Malaysia votes 2018

Malaysia election: Rural voters worry over bread and butter issues

The party that can alleviate rural voters' daily struggle and has been present in times of need and celebration will get the vote.
The party that can alleviate rural voters' daily struggle and has been present in times of need and celebration will get the vote.ST PHOTO: ARLINA ARSHAD

How might rural and urban residents vote on May 9? Two observers give their views.

Rural voters are often seen as Barisan Nasional (BN) vote banks, but few realise that their sentiments are not homogeneous.

Malay principles of loyalty and hierarchy influence voting decisions, and the need to preserve Malay rights and Islam as the primary religion are eternal concerns. But how much these affect rural Malay voters varies between communities.

The common issues affecting all rural voters are increased costs of living, stagnant wages and lower earnings. The party that is able to alleviate rural voters' daily struggle and has consistently been present both in times of need and celebration will get the vote.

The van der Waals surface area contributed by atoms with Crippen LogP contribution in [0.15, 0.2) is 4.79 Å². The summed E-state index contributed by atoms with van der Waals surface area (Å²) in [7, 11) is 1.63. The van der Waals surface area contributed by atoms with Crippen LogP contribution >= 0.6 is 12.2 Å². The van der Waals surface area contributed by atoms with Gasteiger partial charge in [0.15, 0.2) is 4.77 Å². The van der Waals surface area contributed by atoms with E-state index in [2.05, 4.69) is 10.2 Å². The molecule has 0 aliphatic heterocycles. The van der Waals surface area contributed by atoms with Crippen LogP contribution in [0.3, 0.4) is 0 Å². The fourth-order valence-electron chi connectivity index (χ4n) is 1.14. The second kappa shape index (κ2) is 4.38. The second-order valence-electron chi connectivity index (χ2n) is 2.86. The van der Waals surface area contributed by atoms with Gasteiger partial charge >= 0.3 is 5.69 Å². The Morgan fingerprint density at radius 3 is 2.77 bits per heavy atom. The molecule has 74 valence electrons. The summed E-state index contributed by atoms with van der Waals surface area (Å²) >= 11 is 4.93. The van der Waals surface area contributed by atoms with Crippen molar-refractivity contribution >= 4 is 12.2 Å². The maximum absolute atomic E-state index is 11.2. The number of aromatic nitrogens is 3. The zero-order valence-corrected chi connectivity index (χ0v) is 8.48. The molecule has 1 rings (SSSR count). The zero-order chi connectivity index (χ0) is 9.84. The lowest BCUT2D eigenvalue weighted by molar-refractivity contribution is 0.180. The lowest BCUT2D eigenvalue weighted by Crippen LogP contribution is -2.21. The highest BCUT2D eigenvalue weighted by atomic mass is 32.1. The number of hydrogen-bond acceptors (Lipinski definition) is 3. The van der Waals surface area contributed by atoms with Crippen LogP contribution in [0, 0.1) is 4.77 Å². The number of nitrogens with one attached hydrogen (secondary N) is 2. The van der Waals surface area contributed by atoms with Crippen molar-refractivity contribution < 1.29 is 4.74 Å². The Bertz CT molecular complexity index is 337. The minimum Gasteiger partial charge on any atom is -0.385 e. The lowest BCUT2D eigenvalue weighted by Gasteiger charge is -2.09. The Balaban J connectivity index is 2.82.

In Johor, rural folks will take special note of any signals of preference from the palace and will constantly remember their indebtedness to the party that made their lives better.

Umno is almost synonymous with Johor and the state BN coalition is very popular with the people. All problems are attributed to the federal leadership. It seems highly unlikely that Johor will lose the entire state to the opposition.

In Kedah, loyalty lies with the Mahathir family; younger voters are excited about Datuk Seri Mukhriz, and older voters are torn between the elder statesman they deeply respect and the party he used to lead.

The PAS factor complicates the situation. While there is a social need to demonstrate one's religious credentials by voting for PAS, they do not seem to garner the favour that they used to.

Nonetheless, Kedah seems to be on the brink of going back to the opposition.

• Serina Rahman is a visiting fellow at the Malaysia Studies Programme at ISEAS - Yusof Ishak Institute.

A version of this article appeared in the print edition of The Straits Times on April 28, 2018, with the headline 'Rural voters worry over bread and butter issues'. Print Edition | Subscribe